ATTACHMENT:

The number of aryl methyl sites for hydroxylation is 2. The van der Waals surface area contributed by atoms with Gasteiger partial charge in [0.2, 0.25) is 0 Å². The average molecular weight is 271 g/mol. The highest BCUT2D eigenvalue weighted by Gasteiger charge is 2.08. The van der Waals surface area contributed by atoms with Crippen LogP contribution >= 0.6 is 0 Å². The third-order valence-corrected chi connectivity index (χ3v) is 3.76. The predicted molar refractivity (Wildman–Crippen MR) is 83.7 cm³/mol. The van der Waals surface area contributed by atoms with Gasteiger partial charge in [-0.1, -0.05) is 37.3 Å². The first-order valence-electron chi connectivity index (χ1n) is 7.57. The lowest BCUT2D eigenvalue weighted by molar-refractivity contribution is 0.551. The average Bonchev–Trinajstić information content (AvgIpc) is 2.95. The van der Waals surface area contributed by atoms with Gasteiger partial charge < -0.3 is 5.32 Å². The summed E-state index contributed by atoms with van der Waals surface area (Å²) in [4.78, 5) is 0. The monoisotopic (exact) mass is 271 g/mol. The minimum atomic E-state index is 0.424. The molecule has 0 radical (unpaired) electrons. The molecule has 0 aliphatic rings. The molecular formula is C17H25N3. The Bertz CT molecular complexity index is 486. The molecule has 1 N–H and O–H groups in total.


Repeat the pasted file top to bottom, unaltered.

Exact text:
The number of aryl methyl sites for hydroxylation is 2. The van der Waals surface area contributed by atoms with Gasteiger partial charge in [0.2, 0.25) is 0 Å². The average molecular weight is 271 g/mol. The highest BCUT2D eigenvalue weighted by Gasteiger charge is 2.08. The van der Waals surface area contributed by atoms with Crippen LogP contribution >= 0.6 is 0 Å². The third-order valence-corrected chi connectivity index (χ3v) is 3.76. The predicted molar refractivity (Wildman–Crippen MR) is 83.7 cm³/mol. The van der Waals surface area contributed by atoms with Gasteiger partial charge in [-0.1, -0.05) is 37.3 Å². The first-order valence-electron chi connectivity index (χ1n) is 7.57. The lowest BCUT2D eigenvalue weighted by molar-refractivity contribution is 0.551. The average Bonchev–Trinajstić information content (AvgIpc) is 2.95. The van der Waals surface area contributed by atoms with Gasteiger partial charge < -0.3 is 5.32 Å². The summed E-state index contributed by atoms with van der Waals surface area (Å²) in [4.78, 5) is 0. The monoisotopic (exact) mass is 271 g/mol. The minimum atomic E-state index is 0.424. The molecule has 0 radical (unpaired) electrons. The molecule has 0 aliphatic rings. The molecular formula is C17H25N3. The Bertz CT molecular complexity index is 486. The molecule has 1 N–H and O–H groups in total.